Google have updated their HTML5Rocks website with all new content – http://www.html5rocks.com/ While obviously targeted at Chrome developers in particular the site has grown from the demo slideshow presented last year into a useful point of reference now containing samples and tutorials.
Also gaining some traction are sites offering basic HTML5 frameworks such as HTML5 Boilerplate – http://html5boilerplate.com/ – which help ease the development time which stock implementations of basic code. Even with such reference code becoming commonplace web application development still lacks tools to speed up the process. Two that are headed in the right direction though are Glimmer – http://visitmix.com/labs/glimmer/ – a Flash-like jQuery animation builder and 280North’s Atlas – http://280atlas.com/ – which mimics Apple’s Xcode. With an acceleration of support for new web standards we hope there will be an increase in the availability of such tools.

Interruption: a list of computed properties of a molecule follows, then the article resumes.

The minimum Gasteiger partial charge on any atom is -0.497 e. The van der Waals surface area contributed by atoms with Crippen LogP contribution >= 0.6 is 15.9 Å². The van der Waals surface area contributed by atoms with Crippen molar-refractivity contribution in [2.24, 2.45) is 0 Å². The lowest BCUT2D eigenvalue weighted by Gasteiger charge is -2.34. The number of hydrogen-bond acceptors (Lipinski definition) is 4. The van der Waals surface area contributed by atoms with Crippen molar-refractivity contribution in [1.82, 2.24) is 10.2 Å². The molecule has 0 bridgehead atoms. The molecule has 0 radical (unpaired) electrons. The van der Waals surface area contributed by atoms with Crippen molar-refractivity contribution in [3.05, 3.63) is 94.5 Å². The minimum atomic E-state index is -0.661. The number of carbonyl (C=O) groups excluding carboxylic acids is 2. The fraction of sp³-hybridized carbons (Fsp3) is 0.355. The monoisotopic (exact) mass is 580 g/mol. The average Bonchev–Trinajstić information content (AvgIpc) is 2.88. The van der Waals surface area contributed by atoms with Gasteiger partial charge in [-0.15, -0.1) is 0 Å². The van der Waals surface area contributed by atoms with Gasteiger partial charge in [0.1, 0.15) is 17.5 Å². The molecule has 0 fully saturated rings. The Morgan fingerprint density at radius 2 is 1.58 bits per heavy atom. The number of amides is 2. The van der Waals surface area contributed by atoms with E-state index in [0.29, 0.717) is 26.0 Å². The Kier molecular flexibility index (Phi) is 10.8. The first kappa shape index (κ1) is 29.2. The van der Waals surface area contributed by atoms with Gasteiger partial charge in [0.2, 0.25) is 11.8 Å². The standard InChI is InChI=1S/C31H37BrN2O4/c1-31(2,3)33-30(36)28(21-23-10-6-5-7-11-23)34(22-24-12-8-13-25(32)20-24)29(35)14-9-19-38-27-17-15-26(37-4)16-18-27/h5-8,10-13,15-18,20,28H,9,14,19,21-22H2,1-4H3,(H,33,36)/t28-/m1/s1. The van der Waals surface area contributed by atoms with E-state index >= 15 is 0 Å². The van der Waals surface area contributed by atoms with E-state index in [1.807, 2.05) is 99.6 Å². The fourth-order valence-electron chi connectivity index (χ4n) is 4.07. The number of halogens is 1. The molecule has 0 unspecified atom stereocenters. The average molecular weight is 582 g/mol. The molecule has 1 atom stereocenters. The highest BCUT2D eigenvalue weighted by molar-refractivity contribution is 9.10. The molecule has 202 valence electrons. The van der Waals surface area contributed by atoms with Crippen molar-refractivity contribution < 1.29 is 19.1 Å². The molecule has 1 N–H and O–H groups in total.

The demo scene has been around for a long time. Starting out as intros for cracked software titles back as far as the Commodore 64 days it wasn’t long until tech heads were admiring the work of the coders putting together the jaw dropping technical displays pushing hardware to it’s limit more than the software they had obtained by less than legitimate means. The idea of a demo is to push hardware to produce effects that shouldn’t in all reason be possible while doing so with the least amount of code possible. 64k is seen as pretty roomy for a program, 16k is still enough room to swing a cat but the true hardcore programmers show their skills with a limit of 1k. That’s 1024 bytes. To put that in perspective this article is already 775 characters long at this point.
Barely one year after the announcement of Wave Google have decided to discontinue it’s development as a standalone product. Although there was a huge amount of hype behind it’s launch Google Wave was always plagued by the simplest of questions – what do I do with it ? The blog posting announcing it’s cancellation suggests that even Google themselves didn’t know what to do with it. The “future of email” is no more.